Saturday, 24 April 2010


Somewhat belatedly, here is something I wrote in El Mostrador this week.

And speaking of El Mostrador, I am beginning to understand what Karl Marx meant when he wrote that history repeats itself as farce. In the last 24 or 36 hours, the government of Chile has
made headlines twice for the same, badly handled story. First they named Mirko Macari, who is editor of El Mostrador, to head up the editorial team at La Nación, the government-owned newspaper. This was a big deal as Mirko's political sympathies are well known and not, precisely, pro-government.

But then yesterday afternoon La Segunda carried a headline that presaged what was to come. It said that the UDI was up in arms over the appointment. By the time I drove home last night, I heard Mirko being interviewed on the radio, confirming that his appointment had been withdrawn.

I have lost track now of how many appointments have been reversed or withdrawn since this government took office. The reasons are diverse, but the cause is the same: they don't do the necessary legwork beforehand. Either they don't check criminal records, or they don't check conflicts of interest, or they don't check with their coalition partners. At this point, though, having undergone a series of these mini-crises, one can only conclude that they just don't care.

It is baffling. Perhaps they figure nobody is paying attention. Perhaps their internal polling shows that the damage is transitory. But week after week, it builds an image. And it's not a good one.

It couldn't happen here, could it?

This story is going to get nasty. And it will be an interesting test case of how the elite handles these things.

If the church in question, and the victims, were in some marginal part of Santiago, it would be easier to circle the wagons. In this case, it may be easier to cut the Father loose and hope that the story then quickly goes away.

Saturday, 3 April 2010

It's a small world after all

The task of reconstruction is so great that Chile cannot afford incompetence, laziness or corruption. That is why I hope for the best with this government. Yet day after day, the signs are not encouraging.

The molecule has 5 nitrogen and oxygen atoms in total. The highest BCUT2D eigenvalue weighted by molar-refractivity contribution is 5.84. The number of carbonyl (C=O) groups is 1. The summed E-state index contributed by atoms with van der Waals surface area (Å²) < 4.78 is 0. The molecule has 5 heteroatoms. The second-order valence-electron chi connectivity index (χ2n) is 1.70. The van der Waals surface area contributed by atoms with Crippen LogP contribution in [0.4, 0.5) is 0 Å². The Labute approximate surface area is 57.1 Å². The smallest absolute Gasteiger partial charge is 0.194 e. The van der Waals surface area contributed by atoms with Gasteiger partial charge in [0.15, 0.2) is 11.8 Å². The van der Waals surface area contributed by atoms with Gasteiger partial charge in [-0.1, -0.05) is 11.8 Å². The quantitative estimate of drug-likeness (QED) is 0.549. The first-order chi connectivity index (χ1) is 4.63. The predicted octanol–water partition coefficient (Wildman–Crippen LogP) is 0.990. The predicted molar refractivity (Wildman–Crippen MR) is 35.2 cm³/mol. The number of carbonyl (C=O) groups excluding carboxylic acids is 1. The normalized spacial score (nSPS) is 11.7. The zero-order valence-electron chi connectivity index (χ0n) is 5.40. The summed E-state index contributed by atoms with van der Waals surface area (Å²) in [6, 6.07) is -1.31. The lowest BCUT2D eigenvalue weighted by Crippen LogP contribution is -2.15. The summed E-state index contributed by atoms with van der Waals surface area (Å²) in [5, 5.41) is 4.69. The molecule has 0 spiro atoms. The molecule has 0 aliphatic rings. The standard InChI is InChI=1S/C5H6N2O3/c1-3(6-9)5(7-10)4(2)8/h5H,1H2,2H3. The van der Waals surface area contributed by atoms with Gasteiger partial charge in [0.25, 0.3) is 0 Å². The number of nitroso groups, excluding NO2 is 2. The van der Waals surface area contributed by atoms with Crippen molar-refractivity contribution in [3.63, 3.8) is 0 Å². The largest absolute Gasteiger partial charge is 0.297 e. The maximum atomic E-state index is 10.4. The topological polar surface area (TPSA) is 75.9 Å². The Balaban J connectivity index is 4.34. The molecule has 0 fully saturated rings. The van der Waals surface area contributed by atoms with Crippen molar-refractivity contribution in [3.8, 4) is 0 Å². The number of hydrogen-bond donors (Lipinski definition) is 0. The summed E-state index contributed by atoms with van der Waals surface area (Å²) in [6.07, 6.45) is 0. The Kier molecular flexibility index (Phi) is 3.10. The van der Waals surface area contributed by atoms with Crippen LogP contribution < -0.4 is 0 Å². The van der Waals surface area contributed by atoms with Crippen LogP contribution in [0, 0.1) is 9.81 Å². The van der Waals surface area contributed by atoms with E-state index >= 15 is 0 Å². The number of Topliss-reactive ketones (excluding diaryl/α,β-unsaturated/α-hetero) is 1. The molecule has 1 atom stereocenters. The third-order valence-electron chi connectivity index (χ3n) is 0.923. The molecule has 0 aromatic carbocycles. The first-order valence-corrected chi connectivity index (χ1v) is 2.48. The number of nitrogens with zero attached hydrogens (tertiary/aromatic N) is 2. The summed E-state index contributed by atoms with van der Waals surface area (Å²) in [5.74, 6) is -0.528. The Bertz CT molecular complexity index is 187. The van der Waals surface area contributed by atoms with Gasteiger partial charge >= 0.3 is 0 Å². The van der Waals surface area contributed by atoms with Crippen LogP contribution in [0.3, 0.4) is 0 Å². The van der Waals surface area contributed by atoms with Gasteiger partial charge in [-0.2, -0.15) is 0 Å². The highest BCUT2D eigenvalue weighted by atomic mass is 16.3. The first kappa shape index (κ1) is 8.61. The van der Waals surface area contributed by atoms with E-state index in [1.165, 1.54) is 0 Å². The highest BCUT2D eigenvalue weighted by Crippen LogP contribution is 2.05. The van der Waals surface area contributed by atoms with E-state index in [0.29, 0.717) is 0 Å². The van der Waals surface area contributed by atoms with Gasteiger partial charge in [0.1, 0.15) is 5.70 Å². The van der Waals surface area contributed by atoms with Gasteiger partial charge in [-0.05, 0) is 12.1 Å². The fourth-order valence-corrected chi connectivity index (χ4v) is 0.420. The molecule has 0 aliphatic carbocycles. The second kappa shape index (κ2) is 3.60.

In the last few days the government has announced that it will purchase reconstruction materials from three large corporations, sidestepping any process of public tender. This is permitted, because of the extraordinary circumstances in the areas most affected by the February 27 earthquake.

But as this report shows, the personal links between government officials and the companies in question make the whole thing seem rather sordid. What's worse, it's a structural problem. Since Piñera named so many non-political, private sector types to high ranking posts, these conflicts of interest will appear again and again. In the long run, it will only serve to delegitimize the government and its parties, and that doesn't do us much good.

Thursday, 1 April 2010


Piñera thinks that his first three weeks in office have been a tremendous success. In fact, he thinks he has already equalled, or in fact surpassed, the Concertación's record of achievement. That's great! Good for him. It just shows how efficient he is.

However, as I suggest here, sometimes in the interest of efficiency one can commit all sorts of mistakes that then come back and bite you on the head (or elsewhere). That is why most of last week was dominated by the errors committed in political appointments, some of which had to be rescinded, and the extraordinary sight of a Supreme Court judge saying that some formal legal steps had been missed in the implementation of a new law. Who cares? It's efficient!

To be fair, this week was a far better week for Piñera than last... he managed to sort of regain control of the message. But there is a fundamental problem that underlies everything that has gone wrong. In the private sector, one tries gain the maximum advantage in order to sell things, make things, earn money, etc. The law is often an impediment to efficiency, and certainly to profitability. But in government, the maximum advantage, the raison d'etre, is the law. One cannot bypass the law in order to do something else, because if it goes beyond the law, that something else is not only illegal, it is probably not something that government should be doing in the first place.

That is today's fight. They're still learning, and as I have repeatedly said here, it is unfair to criticise too much at this stage, given the lack of experience in government. Tomorrow's fight, however, will be when the Piñera government figures out how to work within the law and still maximise its advantage. When that happens, fasten your seatbelts.